Meet the 2019 Seattle Mariners. Do you even know who they are?
Braden Bishop hadn’t played in a major league baseball game since the first week of June, when he was pulled with what ended up being a serious spleen injury.
Brandon Brennan was shut down not too long after, returned for three games in August, but was ultimately sent to the injured list again.
Austin Adams hadn’t pitched for the Seattle Mariners since the first week of July. Neither had Dan Altavilla.
But, Sunday, at long last, as the calendar turned September and rosters expanded, the trio of ailing bullpen arms, and Bishop, the rookie outfielder who has spent months trying to work his way back from the lacerated spleen that landed him in the hospital, returned to the Mariners.
Bishop, who was rehabbing in the minors with High-A Modesto and Triple-A Tacoma the past two weeks, was immediately placed in Seattle’s lineup Sunday against Texas, starting in center field.
“Happy for him to get back,” Mariners manager Scott Servais told reporters in Arlington. “It was crazy, that injury. … To have it play out like it did was pretty wild. Thank God we got him out of the game and got him checked on, and got it taken care of. He’s been working really hard (to get back).
“He’ll play a lot. We want to give him some exposure here in September. With him and (Mitch) Haniger going down so close to each other, it was tough. We played some guys in the outfield that haven’t played much outfield. Those are at-bats that kind of got away from Bish, so hopefully we can get him a few more in September.”
Bishop is considered the No. 14 prospect in Seattle’s organization, and started the season with the Mariners in Japan, making his MLB debut by replacing retiring Ichiro Suzuki in right field.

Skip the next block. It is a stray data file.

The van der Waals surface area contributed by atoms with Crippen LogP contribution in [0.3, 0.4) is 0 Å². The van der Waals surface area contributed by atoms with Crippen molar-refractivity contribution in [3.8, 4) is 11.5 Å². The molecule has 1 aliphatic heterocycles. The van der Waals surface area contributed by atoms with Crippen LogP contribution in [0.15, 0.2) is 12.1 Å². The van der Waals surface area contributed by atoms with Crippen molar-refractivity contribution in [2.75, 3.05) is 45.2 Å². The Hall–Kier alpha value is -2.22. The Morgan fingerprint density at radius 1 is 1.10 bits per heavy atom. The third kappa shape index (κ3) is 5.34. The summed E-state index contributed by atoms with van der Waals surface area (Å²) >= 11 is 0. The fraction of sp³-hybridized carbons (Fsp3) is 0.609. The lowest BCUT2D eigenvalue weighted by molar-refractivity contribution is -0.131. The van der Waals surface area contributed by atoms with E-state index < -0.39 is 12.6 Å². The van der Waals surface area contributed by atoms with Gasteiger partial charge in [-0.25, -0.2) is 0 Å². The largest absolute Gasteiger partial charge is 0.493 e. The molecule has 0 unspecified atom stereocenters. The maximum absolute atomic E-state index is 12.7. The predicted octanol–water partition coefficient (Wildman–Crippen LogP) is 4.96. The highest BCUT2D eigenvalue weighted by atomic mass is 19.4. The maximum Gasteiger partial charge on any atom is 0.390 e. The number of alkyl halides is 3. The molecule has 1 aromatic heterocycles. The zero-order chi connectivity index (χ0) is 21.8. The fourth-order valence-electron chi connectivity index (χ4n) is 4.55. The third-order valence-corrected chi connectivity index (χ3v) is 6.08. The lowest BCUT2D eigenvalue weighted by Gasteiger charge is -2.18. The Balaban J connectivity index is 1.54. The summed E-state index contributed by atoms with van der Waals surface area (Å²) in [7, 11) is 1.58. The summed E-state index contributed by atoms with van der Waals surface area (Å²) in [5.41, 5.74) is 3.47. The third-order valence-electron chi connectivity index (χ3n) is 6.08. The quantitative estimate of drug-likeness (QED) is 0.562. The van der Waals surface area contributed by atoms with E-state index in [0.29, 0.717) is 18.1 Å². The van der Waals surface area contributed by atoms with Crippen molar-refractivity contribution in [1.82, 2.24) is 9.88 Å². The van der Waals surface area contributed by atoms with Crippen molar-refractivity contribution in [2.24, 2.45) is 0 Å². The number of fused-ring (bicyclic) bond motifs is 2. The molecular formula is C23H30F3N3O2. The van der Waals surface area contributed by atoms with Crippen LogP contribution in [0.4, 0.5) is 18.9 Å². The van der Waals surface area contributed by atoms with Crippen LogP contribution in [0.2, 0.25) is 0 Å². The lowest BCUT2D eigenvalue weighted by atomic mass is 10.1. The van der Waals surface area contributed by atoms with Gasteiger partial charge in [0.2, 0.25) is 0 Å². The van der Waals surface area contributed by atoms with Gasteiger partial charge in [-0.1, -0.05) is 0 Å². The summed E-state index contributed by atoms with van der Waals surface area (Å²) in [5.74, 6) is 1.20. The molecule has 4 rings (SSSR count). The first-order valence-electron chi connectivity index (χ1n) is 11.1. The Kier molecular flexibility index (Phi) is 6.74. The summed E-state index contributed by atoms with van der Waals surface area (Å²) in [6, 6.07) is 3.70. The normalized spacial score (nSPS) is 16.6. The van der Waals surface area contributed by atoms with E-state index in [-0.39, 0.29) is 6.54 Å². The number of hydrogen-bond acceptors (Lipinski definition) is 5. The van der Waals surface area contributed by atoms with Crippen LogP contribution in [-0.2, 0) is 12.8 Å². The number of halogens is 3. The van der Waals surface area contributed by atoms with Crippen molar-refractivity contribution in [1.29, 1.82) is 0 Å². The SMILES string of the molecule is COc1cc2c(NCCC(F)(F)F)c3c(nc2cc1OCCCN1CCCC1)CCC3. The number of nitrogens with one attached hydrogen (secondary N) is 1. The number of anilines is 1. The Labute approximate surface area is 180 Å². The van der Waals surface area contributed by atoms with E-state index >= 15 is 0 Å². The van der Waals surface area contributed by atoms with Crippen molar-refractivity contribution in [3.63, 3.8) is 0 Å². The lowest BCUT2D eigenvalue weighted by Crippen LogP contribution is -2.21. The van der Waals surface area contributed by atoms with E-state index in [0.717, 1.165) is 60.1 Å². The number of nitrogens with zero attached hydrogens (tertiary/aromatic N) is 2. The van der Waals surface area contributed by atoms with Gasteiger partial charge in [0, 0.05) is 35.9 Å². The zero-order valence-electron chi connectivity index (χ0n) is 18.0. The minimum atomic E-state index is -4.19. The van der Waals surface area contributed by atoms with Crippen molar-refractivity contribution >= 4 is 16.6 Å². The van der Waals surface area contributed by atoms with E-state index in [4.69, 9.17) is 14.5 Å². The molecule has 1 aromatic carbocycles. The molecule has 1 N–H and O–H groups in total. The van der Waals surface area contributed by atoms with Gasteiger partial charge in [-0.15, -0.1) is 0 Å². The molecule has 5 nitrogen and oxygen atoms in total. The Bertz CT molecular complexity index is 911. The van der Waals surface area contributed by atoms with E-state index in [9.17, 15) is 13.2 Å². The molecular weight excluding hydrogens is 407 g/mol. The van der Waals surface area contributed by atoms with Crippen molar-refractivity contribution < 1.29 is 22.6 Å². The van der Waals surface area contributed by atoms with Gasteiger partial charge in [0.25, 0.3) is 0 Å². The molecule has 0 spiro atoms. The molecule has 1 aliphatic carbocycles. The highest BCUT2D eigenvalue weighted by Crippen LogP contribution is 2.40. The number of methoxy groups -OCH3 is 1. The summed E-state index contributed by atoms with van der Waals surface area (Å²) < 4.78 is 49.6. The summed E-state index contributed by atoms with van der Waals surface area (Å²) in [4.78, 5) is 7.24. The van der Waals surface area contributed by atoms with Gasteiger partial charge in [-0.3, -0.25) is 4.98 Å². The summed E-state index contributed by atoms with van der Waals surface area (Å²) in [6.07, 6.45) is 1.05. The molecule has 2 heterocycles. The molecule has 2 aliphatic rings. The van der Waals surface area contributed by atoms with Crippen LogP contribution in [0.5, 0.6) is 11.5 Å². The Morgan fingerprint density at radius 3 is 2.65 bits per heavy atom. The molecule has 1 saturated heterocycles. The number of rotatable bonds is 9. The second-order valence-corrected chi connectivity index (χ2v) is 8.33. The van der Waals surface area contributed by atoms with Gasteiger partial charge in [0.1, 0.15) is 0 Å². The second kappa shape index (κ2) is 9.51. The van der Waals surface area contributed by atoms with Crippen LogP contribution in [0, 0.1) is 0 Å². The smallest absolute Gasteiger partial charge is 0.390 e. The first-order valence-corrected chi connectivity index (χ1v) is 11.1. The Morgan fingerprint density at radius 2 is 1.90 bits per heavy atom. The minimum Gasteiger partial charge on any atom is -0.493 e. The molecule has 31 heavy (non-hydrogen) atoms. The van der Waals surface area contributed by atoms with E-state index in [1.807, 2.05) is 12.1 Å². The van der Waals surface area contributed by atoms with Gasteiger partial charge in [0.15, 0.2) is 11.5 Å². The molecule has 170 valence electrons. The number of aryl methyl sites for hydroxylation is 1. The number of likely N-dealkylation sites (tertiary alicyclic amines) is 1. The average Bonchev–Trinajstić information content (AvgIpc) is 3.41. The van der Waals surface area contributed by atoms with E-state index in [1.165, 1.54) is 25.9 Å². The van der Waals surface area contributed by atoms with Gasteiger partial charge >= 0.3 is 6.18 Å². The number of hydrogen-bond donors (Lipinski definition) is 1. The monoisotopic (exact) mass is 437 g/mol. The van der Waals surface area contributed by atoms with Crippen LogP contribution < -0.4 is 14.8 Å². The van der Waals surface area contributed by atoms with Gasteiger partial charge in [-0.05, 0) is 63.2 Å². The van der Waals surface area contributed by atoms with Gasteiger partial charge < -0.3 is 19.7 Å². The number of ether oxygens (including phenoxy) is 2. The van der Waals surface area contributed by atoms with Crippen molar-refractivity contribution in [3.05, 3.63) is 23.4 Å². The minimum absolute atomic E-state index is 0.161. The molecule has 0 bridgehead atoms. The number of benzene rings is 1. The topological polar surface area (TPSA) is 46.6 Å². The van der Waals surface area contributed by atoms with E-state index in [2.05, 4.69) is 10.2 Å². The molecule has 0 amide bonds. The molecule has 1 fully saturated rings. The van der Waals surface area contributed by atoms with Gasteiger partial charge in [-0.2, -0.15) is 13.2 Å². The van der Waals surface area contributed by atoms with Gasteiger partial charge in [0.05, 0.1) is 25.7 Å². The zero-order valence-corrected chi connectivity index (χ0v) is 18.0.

He was optioned to Tacoma when the Mariners returned from the trip, and had a brief stint with Seattle in May, appearing in seven games and logging his only two MLB hits thus far as part of a win in Cleveland on May 5.
Bishop drove in a run by walking with the bases loaded as part of Sunday’s 11-3 win over the Rangers, but the Mariners are hoping to further tap his potential during this final month.
“He’s a very competent center fielder,” Servais said. “He knows what he’s doing in the outfield. He’s certainly made a lot of adjustments with the bat over the last year and a half or so to be more productive there.
“There’s things he’s planning to work on yet — his base running, stealing the bases. He’s got good speed. He hasn’t stolen a lot of bases in the minor leagues. It’s something we’ve got to try to get out of him here, picking his spots and going. I’m anxious to see him play. We just got glimpses of him early on.”
Each of the three relievers who returned Sunday were expected to toss an inning, Servais said pregame, and each put up a scoreless frame.
Altavilla, who has been shipped between the Mariners and minors several times this season, tossed a scoreless sixth inning with a walk and a strikeout on 19 pitches in his first appearance since returning from a forearm strain.
Adams, who became one of Seattle’s more trusted back-end relievers before a shoulder strain sent him on an extended IL stay, worked out of a jam in the seventh, allowing a hit and a walk while striking out two on 22 pitches.
Brennan landed on the IL twice this summer with shoulder issues, but made relatively quick work of the Rangers in the ninth, allowing a hit and striking out two on 16 pitches.
Seattle also promoted rookie Ryan Court, who was used as an injury replacement earlier in the summer, from Triple-A again Sunday. His addition will help give the Mariners infield options with shortstop J.P. Crawford battling a left hamstring injury. Crawford has returned from the road trip to Seattle for further tests. Servais said he could be out at least “a week or two.”
“Ryan brings flexibility,” Servais said. “We do have some pieces we can bring around the field. Utility-type guys. Ryan helps give us an extra body there.”
The Mariners are expected to call up more prospects as the month continues, but Servais said last week the club will not have a complete 40 players up.
“It’s too many players,” he said. “You can’t play them all, you can’t keep them happy, you’ve got too many guys just hanging out and that’s not what it’s about here. We want to bring guys up that we can actually play or get in games and find out more about them.
“I don’t know what the final number is going to be, but it will not be 40. I can guarantee that.”